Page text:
A friend took this picture in the NYC subway not long ago and shared it on her Facebook page. She was filling her Metrocard and the kiosk asked, “What do you want to add?” And the choices are “Add Value” or “Add Time.”
The image stopped me in my tracks, much like a congested station can keep a train stuck in the tunnel for an indeterminable amount of time.
Who would have thought the MTA could have asked such a profound question?
Suddenly we’re no longer talking about fueling your card with enough of a fare to take the 4 to 59th and Lex.
We’re being asked one of life’s most philosophical questions, the ones we tend to encounter when we are recent graduates just starting out and wondering who we’ll become or middle-agers questioning what comes next or those nearing the end of their time on earth. Basically, everyone.
What do you want to add? Add value or add time?
I lived in New York City for 15 years, moving there in ’93 when tokens were still used in the turnstiles, nearly a decade before the invention and mass use of the Metrocard. I always got the cards that required me to swipe and swipe again and then informed me I was swiping too fast and to swipe again at this turnstile, as frustrated commuters behind me shuffled to a different line and the train roared into the station and I’d sometimes miss it because I couldn’t get the damn card to swipe. I kept an old token as, well, a token, and eventually got the hang of swiping my card, refilling my card, buying a new card when I’d inevitably lose that card. They also expire, by the way…
I noticed any number of things while taking the subway… the frustrated conductors commanding “Stand clear of the doors!,” those early ads for Dr. Zizmore, how men would sit with their legs wide enough to take up two seats, the occasional rat feasting on a discarded slice of pizza on the tracks. I was pick-pocketed once and once only, my first year in the city in what I knew immediately was a classic distraction technique. The thief charged $42 of Chinese food to my credit card before I was able to cancel it. I became a savvy commuter after that, arm protecting my zipped purse, eyes aware but not making contact.
I never noticed the kiosk where I’d buy and refill my card asking me this question. Maybe because only now at a turning point in my career and in my life am I considering the importance of it.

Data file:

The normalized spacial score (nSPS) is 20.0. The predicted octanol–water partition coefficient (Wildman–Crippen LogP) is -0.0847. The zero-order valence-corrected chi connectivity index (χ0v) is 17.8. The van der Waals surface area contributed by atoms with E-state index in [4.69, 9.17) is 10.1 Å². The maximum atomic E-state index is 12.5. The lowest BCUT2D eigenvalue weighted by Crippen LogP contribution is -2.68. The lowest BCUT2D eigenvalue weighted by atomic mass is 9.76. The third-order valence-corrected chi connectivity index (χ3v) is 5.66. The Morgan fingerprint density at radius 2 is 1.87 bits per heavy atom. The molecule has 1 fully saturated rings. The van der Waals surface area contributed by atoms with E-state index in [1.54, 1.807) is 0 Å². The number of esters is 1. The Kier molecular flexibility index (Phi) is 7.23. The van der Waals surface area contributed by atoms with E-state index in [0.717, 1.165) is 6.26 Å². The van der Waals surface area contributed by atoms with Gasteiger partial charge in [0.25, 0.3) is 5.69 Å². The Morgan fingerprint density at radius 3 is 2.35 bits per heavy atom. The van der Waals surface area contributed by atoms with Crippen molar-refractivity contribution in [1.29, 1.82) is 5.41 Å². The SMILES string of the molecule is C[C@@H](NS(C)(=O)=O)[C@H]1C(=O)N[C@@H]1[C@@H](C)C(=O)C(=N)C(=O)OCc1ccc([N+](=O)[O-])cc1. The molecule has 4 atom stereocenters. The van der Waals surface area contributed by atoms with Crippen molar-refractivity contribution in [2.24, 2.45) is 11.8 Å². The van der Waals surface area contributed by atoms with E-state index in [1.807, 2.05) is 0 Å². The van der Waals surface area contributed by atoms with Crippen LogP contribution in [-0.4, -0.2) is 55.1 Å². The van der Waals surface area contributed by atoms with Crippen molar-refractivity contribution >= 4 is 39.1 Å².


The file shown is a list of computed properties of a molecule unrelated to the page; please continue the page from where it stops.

What do you want to add? Add value or add time? Why do we have to choose one or the other? Can we add more value simply by adding more time? Does time mean more if you are of more value? Like sands through the hourglass, so are the days of our lives, I recall from my teenage soap opera addiction. Who do you want to be? I ask now. How do you want to spend what time you have left? Of what value can I make this life?
These days I live two hours from NYC in rural suburbia. I spend a phenomenal amount of time in the car, commuting, chauffeuring, running errands. Yet when I return to the city, I still get asked directions likely because, despite my years away, I walk and talk like a New Yorker – fast. When I’m not walking everywhere, juking around tourists gazing up and texters gazing down, I take mass transit because that’s what you do. Like nearly everything else, the cost of a ride has gone up. I’ll be sure to contemplate my purchase when I refill the Metrocard I still keep in my wallet. And even when I stay in suburbia, I might pull it out just to ask that question.
What do I want to add? Add value? Or add time?
Both, please. Let’s make this ride we’re on, for however long we are on it, worth it. Now please step away from the doors so the train can leave the station.
Valerie Gordon is an award-winning television producer and the founder of Commander-in-She.com. She helps clients harness the power of their stories.